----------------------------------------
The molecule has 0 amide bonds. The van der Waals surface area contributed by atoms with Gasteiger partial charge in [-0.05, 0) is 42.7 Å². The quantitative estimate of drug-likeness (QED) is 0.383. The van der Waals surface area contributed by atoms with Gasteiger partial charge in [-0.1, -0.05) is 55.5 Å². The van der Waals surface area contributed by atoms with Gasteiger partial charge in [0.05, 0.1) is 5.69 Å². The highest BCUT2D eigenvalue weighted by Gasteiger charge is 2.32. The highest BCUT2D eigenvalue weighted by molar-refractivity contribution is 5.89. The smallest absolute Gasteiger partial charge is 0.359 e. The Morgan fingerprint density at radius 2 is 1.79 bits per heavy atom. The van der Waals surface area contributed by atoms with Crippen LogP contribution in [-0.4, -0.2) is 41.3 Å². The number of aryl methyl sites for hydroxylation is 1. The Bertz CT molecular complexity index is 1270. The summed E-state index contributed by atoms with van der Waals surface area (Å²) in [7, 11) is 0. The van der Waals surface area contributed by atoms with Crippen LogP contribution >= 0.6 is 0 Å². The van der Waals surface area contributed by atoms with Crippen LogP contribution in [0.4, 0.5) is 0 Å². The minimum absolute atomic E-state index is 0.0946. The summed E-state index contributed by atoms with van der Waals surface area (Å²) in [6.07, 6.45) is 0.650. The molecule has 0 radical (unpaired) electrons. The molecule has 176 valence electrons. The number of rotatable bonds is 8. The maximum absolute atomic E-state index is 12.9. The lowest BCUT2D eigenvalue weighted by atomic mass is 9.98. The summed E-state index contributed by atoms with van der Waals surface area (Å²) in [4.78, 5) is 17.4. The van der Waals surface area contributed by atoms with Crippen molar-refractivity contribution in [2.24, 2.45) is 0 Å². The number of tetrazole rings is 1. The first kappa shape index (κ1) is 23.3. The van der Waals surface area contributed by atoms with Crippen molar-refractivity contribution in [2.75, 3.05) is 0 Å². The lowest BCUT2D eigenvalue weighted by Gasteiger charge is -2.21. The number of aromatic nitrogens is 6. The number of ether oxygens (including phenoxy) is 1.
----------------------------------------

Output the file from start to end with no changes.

The molecule has 0 amide bonds. The van der Waals surface area contributed by atoms with Gasteiger partial charge in [-0.05, 0) is 42.7 Å². The quantitative estimate of drug-likeness (QED) is 0.383. The van der Waals surface area contributed by atoms with Gasteiger partial charge in [-0.1, -0.05) is 55.5 Å². The van der Waals surface area contributed by atoms with Gasteiger partial charge in [0.05, 0.1) is 5.69 Å². The highest BCUT2D eigenvalue weighted by Gasteiger charge is 2.32. The highest BCUT2D eigenvalue weighted by molar-refractivity contribution is 5.89. The smallest absolute Gasteiger partial charge is 0.359 e. The Morgan fingerprint density at radius 2 is 1.79 bits per heavy atom. The van der Waals surface area contributed by atoms with Crippen LogP contribution in [-0.4, -0.2) is 41.3 Å². The number of aryl methyl sites for hydroxylation is 1. The Bertz CT molecular complexity index is 1270. The summed E-state index contributed by atoms with van der Waals surface area (Å²) in [7, 11) is 0. The van der Waals surface area contributed by atoms with Crippen LogP contribution >= 0.6 is 0 Å². The van der Waals surface area contributed by atoms with Crippen LogP contribution in [0.4, 0.5) is 0 Å². The minimum absolute atomic E-state index is 0.0946. The summed E-state index contributed by atoms with van der Waals surface area (Å²) in [6.07, 6.45) is 0.650. The molecule has 0 radical (unpaired) electrons. The molecule has 176 valence electrons. The number of rotatable bonds is 8. The maximum absolute atomic E-state index is 12.9. The lowest BCUT2D eigenvalue weighted by atomic mass is 9.98. The summed E-state index contributed by atoms with van der Waals surface area (Å²) in [4.78, 5) is 17.4. The van der Waals surface area contributed by atoms with Crippen molar-refractivity contribution in [2.24, 2.45) is 0 Å². The number of tetrazole rings is 1. The first kappa shape index (κ1) is 23.3. The van der Waals surface area contributed by atoms with Crippen molar-refractivity contribution in [2.75, 3.05) is 0 Å². The lowest BCUT2D eigenvalue weighted by Gasteiger charge is -2.21. The number of aromatic nitrogens is 6. The number of ether oxygens (including phenoxy) is 1.